Presentation on theme: "Triple A approach to housing: advice, adaptability and accessibility Jeremy Porteus Director, Housing LIN 8 November 2012."— Presentation transcript:
Triple A approach to housing: advice, adaptability and accessibility Jeremy Porteus Director, Housing LIN 8 November 2012
What are the health drivers for change? Over 15 million people in England with a long term condition eg heart disease, diabetes, asthma, respiratory problems and dementia Older people account for 55% of GP appointments, 68% of outpatient appointments and 77% of inpatient bed stays Overall, the state spends £140b on older people of which 6% is on social care, 35% on health and 59% on welfare/pensions More likely to have other complex needs leading to disabilities which require care and/or support
The economic case for independence at home? A fall at home that leads to a hip fracture costs the state £28,665 on average – over 100 times the cost of installing hand and grab rails Where it is appropriate, postponing entry into residential care for one year saves an average of £28,080 per person A hospital discharge service that enables older people to return to a safe and suitable home environment saves over £100 per day – the amount charged to local authorities when patients block beds (Source: Fit for Living Network, hact)
Drivers for health and social care system reform Reduce Demand Prevent or reduce levels of demand eg acute (inpatient, A&E and outpatient care), primary (community health) and social care (residential or intensive home care Reduce Costs Reduce unit costs eg tariffs for condition specific interventions Reduce costs of existing and new packages eg renegotiate block contacts Reduce staffing costs/overheads, redesign service Contributions from citizens Use of personal budgets, self funder market
Different levels of prevention: demand management To stop people entering system Public Health – exercise, eating, drinking, etc Health Care – the right treatment and preventive measures (stroke recovery or falls prevention) Information and Advice To reduce demand within the system Recovery, re-ablement, recuperation Right level of health care Community-Based organisations and Housing Solutions Better housing, energy efficiency, tackling fuel poverty, telecare, aids & adaptations, equipment and advice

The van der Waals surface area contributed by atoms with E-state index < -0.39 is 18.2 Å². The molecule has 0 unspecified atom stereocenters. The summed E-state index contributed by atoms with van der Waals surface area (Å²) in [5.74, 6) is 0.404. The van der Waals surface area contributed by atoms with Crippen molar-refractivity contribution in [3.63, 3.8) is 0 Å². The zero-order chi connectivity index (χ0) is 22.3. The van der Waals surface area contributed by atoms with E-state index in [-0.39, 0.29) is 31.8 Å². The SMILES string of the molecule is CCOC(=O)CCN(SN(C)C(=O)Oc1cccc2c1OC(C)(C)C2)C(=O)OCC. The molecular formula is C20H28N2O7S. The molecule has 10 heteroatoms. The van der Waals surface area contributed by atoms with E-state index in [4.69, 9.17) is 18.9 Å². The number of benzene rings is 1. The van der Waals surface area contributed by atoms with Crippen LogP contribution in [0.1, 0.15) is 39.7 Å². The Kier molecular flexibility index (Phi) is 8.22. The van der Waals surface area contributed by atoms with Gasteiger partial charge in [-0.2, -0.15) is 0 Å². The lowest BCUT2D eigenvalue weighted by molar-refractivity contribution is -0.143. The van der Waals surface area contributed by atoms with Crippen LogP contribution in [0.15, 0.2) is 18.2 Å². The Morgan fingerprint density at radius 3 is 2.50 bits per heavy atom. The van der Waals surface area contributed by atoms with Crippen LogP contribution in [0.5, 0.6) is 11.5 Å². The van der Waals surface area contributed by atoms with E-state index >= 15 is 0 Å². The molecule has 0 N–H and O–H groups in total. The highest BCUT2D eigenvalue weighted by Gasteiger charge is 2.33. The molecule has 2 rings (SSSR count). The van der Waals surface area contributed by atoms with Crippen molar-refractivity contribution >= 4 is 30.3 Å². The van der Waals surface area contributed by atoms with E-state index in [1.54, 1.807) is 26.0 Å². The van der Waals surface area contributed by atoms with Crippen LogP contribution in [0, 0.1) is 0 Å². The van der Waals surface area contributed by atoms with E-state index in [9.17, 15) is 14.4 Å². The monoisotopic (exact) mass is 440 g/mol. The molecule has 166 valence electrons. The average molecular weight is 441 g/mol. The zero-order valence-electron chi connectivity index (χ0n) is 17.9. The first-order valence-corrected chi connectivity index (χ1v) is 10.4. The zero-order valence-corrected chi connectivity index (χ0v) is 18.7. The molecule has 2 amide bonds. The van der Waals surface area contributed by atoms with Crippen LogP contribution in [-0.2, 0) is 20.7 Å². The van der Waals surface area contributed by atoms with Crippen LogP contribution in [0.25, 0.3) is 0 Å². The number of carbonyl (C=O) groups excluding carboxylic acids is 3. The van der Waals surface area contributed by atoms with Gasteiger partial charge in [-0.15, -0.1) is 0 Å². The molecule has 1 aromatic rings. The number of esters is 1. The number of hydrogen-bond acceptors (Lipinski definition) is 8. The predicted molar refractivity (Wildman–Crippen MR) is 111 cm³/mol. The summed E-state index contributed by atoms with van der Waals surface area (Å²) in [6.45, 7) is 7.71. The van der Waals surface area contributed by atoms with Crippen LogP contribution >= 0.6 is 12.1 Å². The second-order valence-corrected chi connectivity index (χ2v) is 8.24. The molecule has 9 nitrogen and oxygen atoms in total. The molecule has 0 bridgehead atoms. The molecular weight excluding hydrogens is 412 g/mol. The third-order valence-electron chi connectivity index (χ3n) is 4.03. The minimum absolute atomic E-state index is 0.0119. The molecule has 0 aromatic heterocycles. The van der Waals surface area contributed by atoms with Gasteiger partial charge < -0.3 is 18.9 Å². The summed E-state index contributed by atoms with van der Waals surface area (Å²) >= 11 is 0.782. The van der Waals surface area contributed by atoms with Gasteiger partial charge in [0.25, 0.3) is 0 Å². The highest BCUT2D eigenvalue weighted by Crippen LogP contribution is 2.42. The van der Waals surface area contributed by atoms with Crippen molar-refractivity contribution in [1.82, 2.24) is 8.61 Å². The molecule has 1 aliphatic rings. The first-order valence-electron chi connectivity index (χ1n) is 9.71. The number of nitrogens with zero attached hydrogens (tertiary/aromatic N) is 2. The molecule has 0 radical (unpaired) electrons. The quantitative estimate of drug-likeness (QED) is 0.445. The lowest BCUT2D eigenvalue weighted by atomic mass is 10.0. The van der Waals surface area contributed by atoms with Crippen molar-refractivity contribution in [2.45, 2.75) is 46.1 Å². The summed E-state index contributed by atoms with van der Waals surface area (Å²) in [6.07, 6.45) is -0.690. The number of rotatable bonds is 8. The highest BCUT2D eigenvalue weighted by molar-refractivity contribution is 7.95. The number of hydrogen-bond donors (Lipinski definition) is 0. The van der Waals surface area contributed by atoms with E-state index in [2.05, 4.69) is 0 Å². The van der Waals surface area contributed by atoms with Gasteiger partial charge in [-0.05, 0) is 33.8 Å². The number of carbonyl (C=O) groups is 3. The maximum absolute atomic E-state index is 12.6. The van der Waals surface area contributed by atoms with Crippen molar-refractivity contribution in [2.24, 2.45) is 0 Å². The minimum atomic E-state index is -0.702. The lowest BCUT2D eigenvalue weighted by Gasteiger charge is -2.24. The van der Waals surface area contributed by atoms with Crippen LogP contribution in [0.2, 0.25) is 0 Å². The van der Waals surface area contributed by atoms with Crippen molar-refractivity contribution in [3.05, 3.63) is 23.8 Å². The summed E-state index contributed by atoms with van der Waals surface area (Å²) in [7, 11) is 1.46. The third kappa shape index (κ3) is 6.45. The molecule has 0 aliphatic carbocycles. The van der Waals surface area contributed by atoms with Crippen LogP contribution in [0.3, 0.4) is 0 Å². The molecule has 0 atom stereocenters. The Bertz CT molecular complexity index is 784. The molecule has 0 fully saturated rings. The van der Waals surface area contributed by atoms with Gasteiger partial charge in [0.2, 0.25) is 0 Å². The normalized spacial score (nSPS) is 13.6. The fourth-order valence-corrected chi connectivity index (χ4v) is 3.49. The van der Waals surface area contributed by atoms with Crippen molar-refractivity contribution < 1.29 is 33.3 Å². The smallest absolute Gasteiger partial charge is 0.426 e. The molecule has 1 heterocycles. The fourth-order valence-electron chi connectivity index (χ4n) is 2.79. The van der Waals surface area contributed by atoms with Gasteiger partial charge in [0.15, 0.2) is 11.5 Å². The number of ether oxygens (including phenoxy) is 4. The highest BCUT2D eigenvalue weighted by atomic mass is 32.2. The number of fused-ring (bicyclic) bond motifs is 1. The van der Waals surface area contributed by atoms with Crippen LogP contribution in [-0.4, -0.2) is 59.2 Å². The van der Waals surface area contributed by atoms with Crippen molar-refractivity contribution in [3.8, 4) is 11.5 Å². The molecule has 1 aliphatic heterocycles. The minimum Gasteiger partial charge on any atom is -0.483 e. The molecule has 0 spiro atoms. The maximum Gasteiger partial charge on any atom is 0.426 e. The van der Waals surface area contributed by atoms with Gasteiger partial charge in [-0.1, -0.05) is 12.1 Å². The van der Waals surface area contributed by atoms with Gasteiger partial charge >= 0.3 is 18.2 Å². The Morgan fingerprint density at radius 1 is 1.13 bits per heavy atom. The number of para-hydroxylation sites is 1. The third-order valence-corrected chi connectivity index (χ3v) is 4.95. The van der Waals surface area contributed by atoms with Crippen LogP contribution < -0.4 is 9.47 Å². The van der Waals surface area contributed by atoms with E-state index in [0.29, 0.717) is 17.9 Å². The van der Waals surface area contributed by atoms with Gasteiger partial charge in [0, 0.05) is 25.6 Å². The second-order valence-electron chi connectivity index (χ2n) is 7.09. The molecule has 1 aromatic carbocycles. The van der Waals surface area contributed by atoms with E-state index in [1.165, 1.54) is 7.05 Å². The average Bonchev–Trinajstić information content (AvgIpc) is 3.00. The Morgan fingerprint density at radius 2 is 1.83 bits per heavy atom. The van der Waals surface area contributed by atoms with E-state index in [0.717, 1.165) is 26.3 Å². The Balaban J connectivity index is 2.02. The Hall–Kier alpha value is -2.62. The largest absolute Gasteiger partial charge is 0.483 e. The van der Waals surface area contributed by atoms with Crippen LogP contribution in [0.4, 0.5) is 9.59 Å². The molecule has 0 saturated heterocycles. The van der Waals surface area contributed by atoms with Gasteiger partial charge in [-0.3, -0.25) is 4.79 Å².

Compressing morbidity: investing in prevention
Better integration NHS Future Forum report There is little understanding of the interdependencies between health, social care, housing and other services, especially in relation to the effectiveness of housing in preventing, delaying or diverting demand on more costly health and social care. For example, the NHS spends £600m treating people every year because of Category 1 (the most severe) hazards in poor housing, the vast majority being associated with falls
Achieving cost savings in social care Nursing care (average per person) £570 per week (£29,640 per annum) Residential care (average per person) £334 per week (£17,370 per annum) Rehab (average 6 weeks intervention) £556 per episode (includes 6 clinical hours / 30 hours assistant) Average personal care package £224 per week (£11,650 per annum) – based on average rates for 2 hours per day Estimated average cost per annum of 6 week intervention plus care at home £12,206, saving on nursing care and residential care